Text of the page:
One of my greatest mentors and advocates, Jack Welch, passed away this week. Like all of us, his life had some complexity, and like anyone who holds positions of power, his legacy holds some complexity too.
Here is what I know.
When I was a 24 year old industrial analyst, and my friend Jennifer and I were often the only women in the room, he took us seriously.
When I got pushed out of the way (actually pushed) at a big business dinner, he noticed. The next year, there was assigned seating, with the push-er way at the end of the table, and me right across from Jack.
He told my colleagues that I knew the company better than anyone, and that they should pay attention to my work.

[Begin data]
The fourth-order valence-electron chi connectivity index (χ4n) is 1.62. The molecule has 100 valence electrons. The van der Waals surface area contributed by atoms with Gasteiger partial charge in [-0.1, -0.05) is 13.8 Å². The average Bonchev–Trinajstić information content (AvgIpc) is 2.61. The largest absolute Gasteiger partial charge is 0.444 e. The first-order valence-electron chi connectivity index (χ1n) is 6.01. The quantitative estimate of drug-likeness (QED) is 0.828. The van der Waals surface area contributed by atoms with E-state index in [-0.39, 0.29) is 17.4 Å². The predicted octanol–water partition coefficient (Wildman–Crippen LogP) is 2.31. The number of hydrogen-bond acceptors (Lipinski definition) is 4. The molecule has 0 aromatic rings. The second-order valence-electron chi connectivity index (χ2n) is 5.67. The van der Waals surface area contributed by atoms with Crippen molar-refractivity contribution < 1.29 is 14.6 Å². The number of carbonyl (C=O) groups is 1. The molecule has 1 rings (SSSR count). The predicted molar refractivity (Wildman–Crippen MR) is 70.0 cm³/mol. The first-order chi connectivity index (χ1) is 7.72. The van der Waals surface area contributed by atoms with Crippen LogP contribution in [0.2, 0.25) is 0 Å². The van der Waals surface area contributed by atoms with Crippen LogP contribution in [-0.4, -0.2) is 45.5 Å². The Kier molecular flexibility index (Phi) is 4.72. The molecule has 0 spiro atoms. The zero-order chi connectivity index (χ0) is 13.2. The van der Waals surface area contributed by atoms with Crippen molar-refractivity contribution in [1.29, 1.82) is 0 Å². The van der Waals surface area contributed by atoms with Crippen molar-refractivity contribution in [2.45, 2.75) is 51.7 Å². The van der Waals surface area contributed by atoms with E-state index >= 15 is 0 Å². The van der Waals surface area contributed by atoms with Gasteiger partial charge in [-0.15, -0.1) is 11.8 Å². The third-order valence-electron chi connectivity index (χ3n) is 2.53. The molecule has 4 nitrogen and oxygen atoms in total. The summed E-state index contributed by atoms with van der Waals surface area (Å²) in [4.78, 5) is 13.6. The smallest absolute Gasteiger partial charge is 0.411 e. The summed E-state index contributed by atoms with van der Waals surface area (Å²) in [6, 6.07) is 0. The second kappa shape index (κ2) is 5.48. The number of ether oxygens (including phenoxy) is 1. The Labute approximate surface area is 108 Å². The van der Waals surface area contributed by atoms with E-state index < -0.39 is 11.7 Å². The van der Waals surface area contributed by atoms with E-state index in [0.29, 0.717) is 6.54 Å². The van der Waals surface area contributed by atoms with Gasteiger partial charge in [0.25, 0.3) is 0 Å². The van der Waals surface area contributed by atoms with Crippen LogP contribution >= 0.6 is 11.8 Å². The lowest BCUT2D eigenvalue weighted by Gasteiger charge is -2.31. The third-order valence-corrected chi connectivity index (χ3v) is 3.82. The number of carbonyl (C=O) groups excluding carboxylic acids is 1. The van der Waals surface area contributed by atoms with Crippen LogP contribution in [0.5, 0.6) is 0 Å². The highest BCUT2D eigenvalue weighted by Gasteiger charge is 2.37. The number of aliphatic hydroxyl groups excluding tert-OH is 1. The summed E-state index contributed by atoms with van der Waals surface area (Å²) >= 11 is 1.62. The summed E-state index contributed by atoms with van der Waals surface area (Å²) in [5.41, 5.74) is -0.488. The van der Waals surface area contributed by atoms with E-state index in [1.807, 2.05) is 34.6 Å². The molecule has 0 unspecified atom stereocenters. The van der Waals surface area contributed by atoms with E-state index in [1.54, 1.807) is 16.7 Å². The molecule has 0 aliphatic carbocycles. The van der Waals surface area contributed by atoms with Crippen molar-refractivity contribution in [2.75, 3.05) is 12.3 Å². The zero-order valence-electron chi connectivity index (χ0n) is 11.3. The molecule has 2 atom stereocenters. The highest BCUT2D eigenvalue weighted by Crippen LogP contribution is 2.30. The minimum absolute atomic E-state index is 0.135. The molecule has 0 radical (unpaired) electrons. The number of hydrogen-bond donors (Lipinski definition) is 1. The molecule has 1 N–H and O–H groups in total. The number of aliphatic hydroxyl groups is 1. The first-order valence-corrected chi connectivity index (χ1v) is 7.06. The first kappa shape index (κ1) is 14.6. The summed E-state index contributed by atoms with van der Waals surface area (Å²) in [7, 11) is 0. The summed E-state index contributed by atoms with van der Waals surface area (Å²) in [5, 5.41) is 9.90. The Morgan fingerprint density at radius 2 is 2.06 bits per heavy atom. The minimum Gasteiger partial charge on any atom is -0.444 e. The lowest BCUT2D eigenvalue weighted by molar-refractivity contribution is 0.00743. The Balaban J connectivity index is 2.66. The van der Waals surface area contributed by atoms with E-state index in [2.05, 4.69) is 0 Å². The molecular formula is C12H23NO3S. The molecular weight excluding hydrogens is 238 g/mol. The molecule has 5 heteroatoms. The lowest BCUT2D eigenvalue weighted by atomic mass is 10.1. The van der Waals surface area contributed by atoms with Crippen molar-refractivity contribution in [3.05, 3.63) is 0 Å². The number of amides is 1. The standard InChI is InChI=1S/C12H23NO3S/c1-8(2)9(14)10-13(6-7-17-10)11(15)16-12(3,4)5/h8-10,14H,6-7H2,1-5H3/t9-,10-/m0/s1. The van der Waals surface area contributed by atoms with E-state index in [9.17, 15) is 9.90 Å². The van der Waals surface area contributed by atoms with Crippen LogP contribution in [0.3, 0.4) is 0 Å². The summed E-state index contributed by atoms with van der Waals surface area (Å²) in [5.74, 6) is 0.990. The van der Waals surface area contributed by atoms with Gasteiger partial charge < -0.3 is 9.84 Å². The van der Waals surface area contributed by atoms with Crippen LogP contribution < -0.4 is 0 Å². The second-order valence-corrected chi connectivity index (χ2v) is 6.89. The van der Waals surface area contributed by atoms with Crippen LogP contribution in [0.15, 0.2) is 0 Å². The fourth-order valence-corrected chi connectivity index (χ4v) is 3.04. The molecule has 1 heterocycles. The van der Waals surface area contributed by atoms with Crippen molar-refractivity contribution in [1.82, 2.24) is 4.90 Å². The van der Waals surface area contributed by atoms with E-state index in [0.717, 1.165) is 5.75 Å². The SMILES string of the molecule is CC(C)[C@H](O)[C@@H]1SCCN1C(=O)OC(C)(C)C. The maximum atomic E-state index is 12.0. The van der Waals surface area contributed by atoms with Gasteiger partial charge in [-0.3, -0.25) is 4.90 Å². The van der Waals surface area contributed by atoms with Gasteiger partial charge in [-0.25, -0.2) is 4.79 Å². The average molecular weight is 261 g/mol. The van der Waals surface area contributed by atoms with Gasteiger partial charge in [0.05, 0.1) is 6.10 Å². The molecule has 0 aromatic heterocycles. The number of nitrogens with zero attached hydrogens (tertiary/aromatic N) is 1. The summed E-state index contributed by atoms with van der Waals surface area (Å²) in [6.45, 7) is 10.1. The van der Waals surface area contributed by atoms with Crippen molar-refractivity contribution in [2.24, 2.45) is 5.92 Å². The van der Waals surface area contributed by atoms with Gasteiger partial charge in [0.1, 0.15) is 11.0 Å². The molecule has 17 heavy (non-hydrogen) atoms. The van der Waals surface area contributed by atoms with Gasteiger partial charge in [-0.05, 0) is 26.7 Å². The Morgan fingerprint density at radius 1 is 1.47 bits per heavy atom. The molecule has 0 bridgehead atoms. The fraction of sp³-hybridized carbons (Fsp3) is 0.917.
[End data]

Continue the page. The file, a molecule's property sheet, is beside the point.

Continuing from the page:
He wrote thank you notes – not just to me, but to hundreds, thousands, of people.
He asked about my family, and my life.
He sent congratulations when my book was published, even though we’d been out of touch by then and he likely disagreed with everything in it.
Dear friends, if we are lucky we will have lives full of meaning and love. For sure, we will all also have some complications, and some might be doozies. But we can all choose to give a young newcomer a chance. We can all write the thank-you note.
I have read a lot of remembrances of Jack this week, which include a lot of critique – some fair, some less so.
For me, he will always be the one who listened, and answered my endless questions.
He will always be the one who moved the mean guy to the end of the table, so that I could have a better seat.